BILL ANALYSIS                                                                                                                                                                                                    

                                                                     AB 169

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          Date of Hearing:  April 29, 2015


                                 Jimmy Gomez, Chair

          169 (Maienschein) - As Amended April 6, 2015

          |Policy       |Local Government               |Vote:|9 - 0        |
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          Urgency:  No  State Mandated Local Program:  YesReimbursable:   

          SUMMARY:  This bill requires a local agency, except a school  
          district, that voluntarily posts a public record that is  
          described as "open" on its Internet website to post the public  
          record in an open format that meets all of the following  


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             a)   Retrievable, downloadable, indexable, and electronically  
               searchable by commonly used Internet search applications.

             b)   Platform independent and machine readable.

             c)   Available to the public free of charge and without any  
               restriction that would impede the reuse or redistribution  
               of the public record.

             d)   Retains the data definitions and structure present when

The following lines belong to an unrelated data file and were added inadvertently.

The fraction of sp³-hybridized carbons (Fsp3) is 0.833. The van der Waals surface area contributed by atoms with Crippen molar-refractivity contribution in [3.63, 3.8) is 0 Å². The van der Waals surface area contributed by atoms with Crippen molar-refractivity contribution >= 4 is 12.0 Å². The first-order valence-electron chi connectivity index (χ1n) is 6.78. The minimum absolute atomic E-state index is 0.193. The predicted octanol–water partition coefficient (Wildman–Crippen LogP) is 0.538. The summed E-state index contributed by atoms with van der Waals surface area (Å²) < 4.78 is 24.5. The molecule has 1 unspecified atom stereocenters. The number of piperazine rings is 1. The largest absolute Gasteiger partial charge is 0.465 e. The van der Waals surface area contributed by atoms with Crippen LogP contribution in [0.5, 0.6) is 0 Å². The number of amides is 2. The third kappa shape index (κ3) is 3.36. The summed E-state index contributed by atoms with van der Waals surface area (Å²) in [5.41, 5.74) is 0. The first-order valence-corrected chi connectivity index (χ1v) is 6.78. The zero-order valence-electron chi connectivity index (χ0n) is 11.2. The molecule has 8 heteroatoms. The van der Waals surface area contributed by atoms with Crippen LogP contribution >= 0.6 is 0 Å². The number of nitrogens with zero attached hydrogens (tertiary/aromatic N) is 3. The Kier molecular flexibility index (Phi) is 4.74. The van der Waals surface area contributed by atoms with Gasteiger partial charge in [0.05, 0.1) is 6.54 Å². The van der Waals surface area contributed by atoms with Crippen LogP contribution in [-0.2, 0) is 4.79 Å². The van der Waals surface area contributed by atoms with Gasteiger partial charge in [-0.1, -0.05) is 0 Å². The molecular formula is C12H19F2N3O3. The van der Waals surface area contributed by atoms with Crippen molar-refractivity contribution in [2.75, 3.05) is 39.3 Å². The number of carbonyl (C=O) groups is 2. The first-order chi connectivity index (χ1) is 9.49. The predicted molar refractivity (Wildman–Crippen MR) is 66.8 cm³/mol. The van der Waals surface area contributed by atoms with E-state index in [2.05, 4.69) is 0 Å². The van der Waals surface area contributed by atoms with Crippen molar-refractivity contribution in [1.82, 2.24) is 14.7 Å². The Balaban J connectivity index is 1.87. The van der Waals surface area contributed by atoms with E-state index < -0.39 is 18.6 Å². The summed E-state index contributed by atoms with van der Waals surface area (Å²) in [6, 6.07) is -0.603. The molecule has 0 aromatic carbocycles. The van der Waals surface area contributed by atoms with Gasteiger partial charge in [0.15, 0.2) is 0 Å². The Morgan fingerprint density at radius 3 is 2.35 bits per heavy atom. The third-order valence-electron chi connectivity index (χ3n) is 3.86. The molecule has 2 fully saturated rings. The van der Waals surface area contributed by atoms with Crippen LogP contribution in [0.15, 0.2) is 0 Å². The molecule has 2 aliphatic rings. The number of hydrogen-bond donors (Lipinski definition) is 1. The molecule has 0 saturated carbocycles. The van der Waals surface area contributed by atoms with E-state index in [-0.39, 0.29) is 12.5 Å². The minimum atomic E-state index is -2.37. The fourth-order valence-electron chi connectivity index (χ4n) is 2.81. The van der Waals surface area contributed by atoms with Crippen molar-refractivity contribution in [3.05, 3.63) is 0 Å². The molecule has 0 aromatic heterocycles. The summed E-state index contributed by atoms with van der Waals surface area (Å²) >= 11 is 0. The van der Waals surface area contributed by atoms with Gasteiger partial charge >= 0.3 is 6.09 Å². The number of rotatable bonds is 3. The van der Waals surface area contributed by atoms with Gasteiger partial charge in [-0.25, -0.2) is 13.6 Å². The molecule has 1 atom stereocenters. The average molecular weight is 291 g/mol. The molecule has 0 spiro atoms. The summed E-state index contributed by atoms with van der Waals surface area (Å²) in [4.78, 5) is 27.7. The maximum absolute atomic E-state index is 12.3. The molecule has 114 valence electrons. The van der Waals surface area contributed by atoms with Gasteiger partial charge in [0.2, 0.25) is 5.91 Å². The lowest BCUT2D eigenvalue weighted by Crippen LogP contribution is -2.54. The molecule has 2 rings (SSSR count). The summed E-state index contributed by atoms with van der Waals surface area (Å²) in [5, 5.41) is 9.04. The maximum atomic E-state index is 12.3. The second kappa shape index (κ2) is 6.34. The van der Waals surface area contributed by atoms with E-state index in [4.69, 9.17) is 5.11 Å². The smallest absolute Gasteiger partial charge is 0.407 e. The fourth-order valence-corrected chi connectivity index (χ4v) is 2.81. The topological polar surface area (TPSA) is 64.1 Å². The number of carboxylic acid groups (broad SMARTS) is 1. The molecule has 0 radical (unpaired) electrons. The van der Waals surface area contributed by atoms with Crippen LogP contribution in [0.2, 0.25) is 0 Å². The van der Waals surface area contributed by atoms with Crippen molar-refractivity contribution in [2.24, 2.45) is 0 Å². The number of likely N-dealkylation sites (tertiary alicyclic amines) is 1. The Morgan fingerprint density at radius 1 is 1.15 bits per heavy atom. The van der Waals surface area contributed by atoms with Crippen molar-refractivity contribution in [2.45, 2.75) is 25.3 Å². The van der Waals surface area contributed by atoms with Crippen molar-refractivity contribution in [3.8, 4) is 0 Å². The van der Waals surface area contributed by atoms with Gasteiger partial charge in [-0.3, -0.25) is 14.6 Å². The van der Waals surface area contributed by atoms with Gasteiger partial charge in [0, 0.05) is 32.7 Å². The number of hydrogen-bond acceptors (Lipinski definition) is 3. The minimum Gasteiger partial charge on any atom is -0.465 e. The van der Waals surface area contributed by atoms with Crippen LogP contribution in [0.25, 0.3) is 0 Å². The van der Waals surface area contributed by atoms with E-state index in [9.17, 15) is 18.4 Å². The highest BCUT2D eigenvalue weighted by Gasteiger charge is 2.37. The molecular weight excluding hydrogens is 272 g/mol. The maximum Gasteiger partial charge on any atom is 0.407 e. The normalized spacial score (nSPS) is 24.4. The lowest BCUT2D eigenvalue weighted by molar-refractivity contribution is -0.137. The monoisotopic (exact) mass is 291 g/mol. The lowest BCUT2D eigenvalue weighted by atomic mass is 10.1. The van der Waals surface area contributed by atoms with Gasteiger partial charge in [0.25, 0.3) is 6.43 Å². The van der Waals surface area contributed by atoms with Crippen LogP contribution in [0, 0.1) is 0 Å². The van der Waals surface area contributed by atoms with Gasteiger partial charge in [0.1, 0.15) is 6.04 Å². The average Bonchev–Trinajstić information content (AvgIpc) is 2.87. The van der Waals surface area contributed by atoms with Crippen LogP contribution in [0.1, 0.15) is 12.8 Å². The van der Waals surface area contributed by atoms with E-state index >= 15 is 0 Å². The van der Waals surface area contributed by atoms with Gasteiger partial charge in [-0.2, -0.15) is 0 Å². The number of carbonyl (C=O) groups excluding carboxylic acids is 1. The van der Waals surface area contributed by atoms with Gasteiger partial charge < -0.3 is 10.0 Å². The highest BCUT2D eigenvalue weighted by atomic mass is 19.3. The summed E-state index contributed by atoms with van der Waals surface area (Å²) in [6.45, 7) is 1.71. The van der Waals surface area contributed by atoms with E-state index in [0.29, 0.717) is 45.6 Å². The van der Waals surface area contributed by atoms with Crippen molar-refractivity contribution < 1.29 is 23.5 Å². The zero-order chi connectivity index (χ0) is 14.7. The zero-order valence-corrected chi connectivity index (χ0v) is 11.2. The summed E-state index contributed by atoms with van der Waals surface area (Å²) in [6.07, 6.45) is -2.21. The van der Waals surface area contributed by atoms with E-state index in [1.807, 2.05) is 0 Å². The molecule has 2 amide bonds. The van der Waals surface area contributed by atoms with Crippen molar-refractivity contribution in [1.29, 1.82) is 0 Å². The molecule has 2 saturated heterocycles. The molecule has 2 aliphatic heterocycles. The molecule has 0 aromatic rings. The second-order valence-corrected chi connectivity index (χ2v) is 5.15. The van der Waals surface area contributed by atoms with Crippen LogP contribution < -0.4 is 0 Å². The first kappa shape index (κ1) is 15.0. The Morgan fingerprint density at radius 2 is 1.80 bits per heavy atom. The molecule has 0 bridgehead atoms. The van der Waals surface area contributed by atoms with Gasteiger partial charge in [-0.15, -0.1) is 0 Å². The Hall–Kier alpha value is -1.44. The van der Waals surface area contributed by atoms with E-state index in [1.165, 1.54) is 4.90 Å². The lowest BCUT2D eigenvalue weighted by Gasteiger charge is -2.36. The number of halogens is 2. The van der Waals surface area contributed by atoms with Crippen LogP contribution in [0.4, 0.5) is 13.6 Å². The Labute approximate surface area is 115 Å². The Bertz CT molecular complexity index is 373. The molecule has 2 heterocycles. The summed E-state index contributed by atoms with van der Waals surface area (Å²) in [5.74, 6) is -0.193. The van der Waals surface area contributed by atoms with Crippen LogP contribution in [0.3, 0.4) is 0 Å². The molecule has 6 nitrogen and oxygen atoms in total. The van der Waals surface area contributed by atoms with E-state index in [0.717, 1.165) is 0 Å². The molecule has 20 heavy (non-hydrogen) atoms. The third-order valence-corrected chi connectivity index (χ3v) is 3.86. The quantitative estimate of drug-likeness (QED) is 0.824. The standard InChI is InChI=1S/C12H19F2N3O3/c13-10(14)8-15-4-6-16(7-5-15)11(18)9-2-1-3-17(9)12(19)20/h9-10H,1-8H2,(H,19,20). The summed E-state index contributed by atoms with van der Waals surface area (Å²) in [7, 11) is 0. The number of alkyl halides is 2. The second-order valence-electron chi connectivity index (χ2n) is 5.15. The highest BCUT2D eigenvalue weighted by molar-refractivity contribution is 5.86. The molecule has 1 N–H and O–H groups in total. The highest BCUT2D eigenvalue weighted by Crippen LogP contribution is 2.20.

the data was compiled.

          FISCAL EFFECT:

          1)Negligible state costs. 

          2)There are no reimbursable local mandate costs because any  
            costs incurred by local agencies would fall under Proposition  


          1)Purpose. This bill seeks to increase transparency and  
            usability of government data by establishing guidelines and  
            uniformity for local governments that choose to post "open"  
            records on their websites. According to the author, "Making  


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            local government data available online using open standards  
            will increase transparency and make operations more effective  
            and accountable to the public.  It will streamline  
            communication between government agencies, both state and  
            local, and vastly improve accessibility for the public.   
            Making the information electronically searchable will also  
            permit the public to assist in identifying efficient solutions  
            for government, create economic opportunities and promote  
            innovation and accountability at the local level."

          2)Background. In 2009, the United States Director of the Office  
            of Management and Budget issued an Open Government Directive  
            to federal government agencies.  This Directive provided  
            guidelines to public agencies responding to public requests  
            under the Freedom of Information Act and instructed federal  
            government agencies to "publish information online in an open  
            format that can be retrieved, downloaded, indexed, and  
            searched by commonly used web search applications."